Approved by Faculty Senate.
University Studies Course Approval
Course Number: 225
Semester Hours: 3
Frequency of Offering: Every semester, grade only, no prerequisite
Course Title: Geography of Latin America
Catalog Description: A study of the complex, cultural, racial, political and economic patterns which have developed in Latin America since 1492 within its physical geographic setting. Grade only.
This is an existing course previously approved by A2C2: Yes
This is a new course proposal: No
Proposal Category: Unity and Diversity: Multicultural Perspectives
Departmental Contact: Jerry Gerlach, ext. 5432
Approval/Disapproval Recommendation form attached.
University Studies Course: Unity and Diversity
Geography of Latin America (Geography 225)
C. Multicultural Perspectives
1. Demonstrate knowledge of diverse cultural patterns and similarities of thought, values and beliefs manifest in different cultures.
The geography of Latin America is designed to give students a view of an area of the world that possesses a culture different from that of Anglo-America. The course is structured to allow students to know the basic differences between Latin and Anglo-American culture as it applies to their way of life. The further continuation of this thought carries over to how the Latinos use their environment to live.
Latin culture is compared with other world cultures in a number of ways to explain this topic. The experiences center on the creation of Latin cultures by melding together the Latin and Native American and African elements. The population and economic components of each culture are compared with an emphasis on individuality, social stratification, and the role of the sexes. These apply to the family, the groups, and the nation and their slow rates of economic development.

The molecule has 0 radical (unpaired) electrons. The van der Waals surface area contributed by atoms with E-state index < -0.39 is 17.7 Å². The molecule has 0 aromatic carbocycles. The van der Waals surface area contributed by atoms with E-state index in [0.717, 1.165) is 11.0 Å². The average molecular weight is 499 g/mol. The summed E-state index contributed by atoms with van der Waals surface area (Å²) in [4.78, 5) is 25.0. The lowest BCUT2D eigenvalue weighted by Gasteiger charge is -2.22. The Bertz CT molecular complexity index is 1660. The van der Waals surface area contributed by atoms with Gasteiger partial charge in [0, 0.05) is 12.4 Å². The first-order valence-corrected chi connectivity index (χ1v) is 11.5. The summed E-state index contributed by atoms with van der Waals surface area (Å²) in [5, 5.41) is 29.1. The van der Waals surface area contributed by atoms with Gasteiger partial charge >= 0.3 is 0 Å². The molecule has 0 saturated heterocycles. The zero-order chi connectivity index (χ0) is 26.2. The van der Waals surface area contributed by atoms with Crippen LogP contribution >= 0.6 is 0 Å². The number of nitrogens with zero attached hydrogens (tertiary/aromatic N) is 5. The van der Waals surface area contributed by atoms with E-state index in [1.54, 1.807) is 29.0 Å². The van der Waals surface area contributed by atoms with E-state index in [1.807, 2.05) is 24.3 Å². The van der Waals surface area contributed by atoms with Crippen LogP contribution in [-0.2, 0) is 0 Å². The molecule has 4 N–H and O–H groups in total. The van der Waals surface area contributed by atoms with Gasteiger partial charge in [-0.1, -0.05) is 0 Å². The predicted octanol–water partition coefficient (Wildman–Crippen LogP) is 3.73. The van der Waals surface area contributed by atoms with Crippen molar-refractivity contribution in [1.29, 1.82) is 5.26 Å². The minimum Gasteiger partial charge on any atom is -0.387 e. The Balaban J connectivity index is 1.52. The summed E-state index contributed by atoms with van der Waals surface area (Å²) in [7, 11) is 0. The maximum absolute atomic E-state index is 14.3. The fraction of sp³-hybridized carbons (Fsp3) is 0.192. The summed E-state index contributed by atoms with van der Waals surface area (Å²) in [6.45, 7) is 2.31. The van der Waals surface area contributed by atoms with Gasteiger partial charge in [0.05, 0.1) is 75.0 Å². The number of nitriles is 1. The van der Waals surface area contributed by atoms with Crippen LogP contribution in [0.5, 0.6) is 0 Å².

These differences are examined with special emphasis on the relationship in Latin America between Latinos and Native Americans, Latinos and Africans, the social classes in each country, the landowners and the landless, the Latinos and the outsiders (especially Anglo-Americans). The relationships are examined in both economic and social ways. The results of their relationships are used to help explain the land use systems in the area.
The areas of Latin America are examined with an emphasis on their cultural landscapes. Their penchant for urban dwelling is noted. Especially their fondness for such a vast number dwelling in the Primate Cities. Their unique concentration of power, in the hands of the army, landowners, and church is viewed. Their lack of industrialization, until quite recently, is observed and compared with the landowning tradition of Latin culture. Finally, the recent changes in Latin American development and culture are noted especially emphasizing its comparison with other developing areas.
Geography 225 Geography of Latin America
University Studies Course
(Unity and Diversity Core: Multicultural Perspectives)
Instructor: Jerry Gerlach E-mail: firstname.lastname@example.org
Office: Minn� 327 Office Phone: 457-5432 (voice mail)
Office Hours: M,W,F, 10-11 am; 1-2 pm; M 5-5:30 pm; and by appointment
A study of the complex cultural, social, political, demographic, and economic patterns which have developed in Latin America since 1492 within its physical geographical setting.